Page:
Evil kid-killer brazenly joined search for victims but it led to him being caged

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Double murderer Russell Bishop died this year in the same notorious prison that caged other child-killing monsters like Ian Huntley and Levi Bellfield.

His death from cancer at HMP Frankland in Durham was welcomed by many who remembered the chilling murders of two little girls in 1986.

Russell Bishop was 20 when he sexually assaulted and strangled little pals Nicola Fellows and Karen Hadaway in a woodland park their parents had warned them to stay away from. The day after, the twisted killer joined the search for his young victims.

He told police his dog Misty was a trained tracker and was so skilled it had been insured for £17,000.

Two 18-year-old lads found the girls' bodies but Bishop would later describe details of the scene which only the killer could have known, including foam around the mouth of one of the girls.

The case, dubbed Babes in the Woods, shocked the nation and cast a lasting shadow over the tight-knit community of Moulsecoomb, on the edge of the South Downs.

And it would be another 30 years before Bishop was found guilty of the horrific crimes and finally brought to justice.

Bishop had spotted the girls playing in the park near their home on October 9, 1986, and seized his opportunity. They were sexually assaulted and strangled before being dumped in undergrowth on a steep embankment.

Bishop was already known for his twisted interest in little girls and there were rumours that he encouraged local teens to appear in homemade pornographic films that were passed around to men on the estate.

Bishop was charged with the girls' murders shortly after. But his lies at the infamous 1987 trial, along with errors made by the investigating officers, saw the killer acquitted.

And within three years, he went on to kidnap, molest and throttle a seven-year-old girl, leaving her for dead at Devils Dyke on the edge of the Sussex seaside city.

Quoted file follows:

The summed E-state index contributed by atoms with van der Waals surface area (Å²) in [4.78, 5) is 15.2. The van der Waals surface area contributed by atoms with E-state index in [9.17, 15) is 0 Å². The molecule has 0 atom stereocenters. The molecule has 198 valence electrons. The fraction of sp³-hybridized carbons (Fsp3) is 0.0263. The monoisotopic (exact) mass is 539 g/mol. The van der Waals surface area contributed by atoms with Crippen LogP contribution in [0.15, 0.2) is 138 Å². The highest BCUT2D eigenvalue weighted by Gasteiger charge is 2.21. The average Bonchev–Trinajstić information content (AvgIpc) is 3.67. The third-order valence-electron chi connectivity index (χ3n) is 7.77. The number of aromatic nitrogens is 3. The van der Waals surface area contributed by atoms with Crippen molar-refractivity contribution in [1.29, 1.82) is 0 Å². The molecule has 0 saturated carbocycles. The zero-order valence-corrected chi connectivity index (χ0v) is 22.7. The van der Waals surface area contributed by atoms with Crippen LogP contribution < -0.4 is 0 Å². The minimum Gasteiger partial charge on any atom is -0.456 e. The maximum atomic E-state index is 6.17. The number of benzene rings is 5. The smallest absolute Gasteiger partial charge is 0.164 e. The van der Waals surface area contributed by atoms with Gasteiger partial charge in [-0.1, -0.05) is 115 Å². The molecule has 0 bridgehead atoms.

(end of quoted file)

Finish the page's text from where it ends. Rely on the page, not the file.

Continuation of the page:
It was while serving life for this horrific attempted murder that a DNA breakthrough led to a fresh murder trial under the double jeopardy law.

A sweatshirt discarded on Bishop's route home was linked to the defendant by DNA while fibre, paint and ivy transfers placed it at the scene of the murder.

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Tests on a sample from Karen's left forearm also revealed a "one in a billion" DNA match to Bishop.

Bishop tailored his defence to the new forensic evidence, claiming he touched the girls to feel for a pulse when the bodies were found, even though the teenagers who made the grim discovery insisted he never got near.

He was finally convicted of the killings of Karen and Nicola in 2018, and jailed for life to serve a minimum term of 36 years.


Karen's heartbroken father Lee Hadaway had sadly died without seeing his daughter's killer brought to justice.

Last year, Jennifer Johnson, the former girlfriend of Bishop, was found guilty of perjury and perverting the course of justice.

Mother-of-four Johnson lied about the crucial sweatshirt in the original trial, despite admitting it was Johnson’s in an earlier interview.

She was accused of having lied “prolifically” and significantly undermining Bishop’s original trial, resulting in the monster being acquitted of the brutal murders.

  • Serial Killers
  • Murder
  • Crime

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